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Geoscientist Online

Coastal Wetlands: An Integrated Ecosystem Approach

Perillo Coastal wetlandsWhat are coastal wetlands and their features? How are they interrelated? In this extremely wide-ranging second edition of Coastal Wetlands, 78 authors each focus on one facet of these questions as they present and synthesise our knowledge of those ecosystems situated where land meets sea. They adopt a very wide ranging definition of coastal wetlands as being (quite a mouthful, this) ‘those ecosystems along an elevation gradient ranging from the seaward limit at which benthic plants can photosynthesise (that is, the base of the photic zone) to the landward edge at which the hydraulic influence of the sea yields to the influence of groundwater and atmospheric processes’. In other words, this book covers a great variety of distinct nearshore and shoreline environments (seagrass meadows, mangrove swamps, intertidal flats, tidal salt marshes, tidal freshwater wetlands—coral reefs and rocky shores are excluded as being biologically and physically distinct). These ecosystems collectively range across all six continents.

The result is a fascinating compendium that explores not only the individual ecosystems, but also their impacts on one another, and human impacts on them. It is noted, for example, that the marsh grasses in tidal wetlands filter watershed-derived nitrogen, lessening the potential for estuarine eutrophication. Meanwhile, they act as a source of organic carbon, enhancing the productivity of coastal fisheries. It is water movement between the ecosystems that promotes the exchange of materials.

The book starts with an all too familiar refrain for ecologists: in the ten years since the publication of the first edition, coastal wetlands have undergone considerable degradation. In addition to the increasing human population densities and coastal development on their landward sides, wetlands are seaward being impacted by sea-level rise. Individual floral species are responding differently to changing climate, altering the composition of wetland ecosystems. However, coastal wetlands are of importance for human communities. A less than 6-m-high tsunami, for example, can be largely eliminated by a strip of mangroves only 10 m wide. Wider mangrove belts are advantageous. A 500-m-wide mangrove swamp could slow a large tsunami from rising in ten seconds to three minutes, allowing time to escape. Mangroves and other wetlands act as sinks for blue carbon, burying organic carbon derived from atmospheric CO2.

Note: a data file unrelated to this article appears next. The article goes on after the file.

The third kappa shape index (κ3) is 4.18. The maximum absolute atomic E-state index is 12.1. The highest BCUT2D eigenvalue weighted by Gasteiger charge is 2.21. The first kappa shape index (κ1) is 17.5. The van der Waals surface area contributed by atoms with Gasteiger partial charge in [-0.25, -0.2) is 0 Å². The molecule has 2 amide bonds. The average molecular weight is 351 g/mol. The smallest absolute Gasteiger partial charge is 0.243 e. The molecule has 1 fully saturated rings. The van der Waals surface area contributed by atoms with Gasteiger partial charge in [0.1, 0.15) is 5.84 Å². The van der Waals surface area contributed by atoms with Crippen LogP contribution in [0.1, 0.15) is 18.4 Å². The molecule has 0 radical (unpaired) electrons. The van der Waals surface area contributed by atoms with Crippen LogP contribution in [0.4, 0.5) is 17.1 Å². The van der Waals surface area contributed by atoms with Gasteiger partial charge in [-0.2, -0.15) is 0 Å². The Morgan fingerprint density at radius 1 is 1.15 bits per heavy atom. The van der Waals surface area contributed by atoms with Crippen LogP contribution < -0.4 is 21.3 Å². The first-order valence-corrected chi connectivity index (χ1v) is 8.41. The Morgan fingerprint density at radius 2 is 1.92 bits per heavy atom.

I recommend this book, reasonably priced for its size, to all working on coastal wetlands, to whom it should appeal widely. It allows people working on one section of the coastal gradient to evaluate the contributions of colleagues in adjacent parts.

Reviewed by Brent Wilson

COASTAL WETLANDS: AN INTEGRATED ECOSYSTEM APPROACH, 2nd Edition, by Gerardo Perillo, Eric Wolanski, Donald R. Cahoon & Charles S Hopkinson (eds). Published by Elsevier, Amsterdam, Netherlands, 2019. 1124 p. ISBN-10: 0444638938, ISBN-13: 978-0444638939. List price: £150.00 W: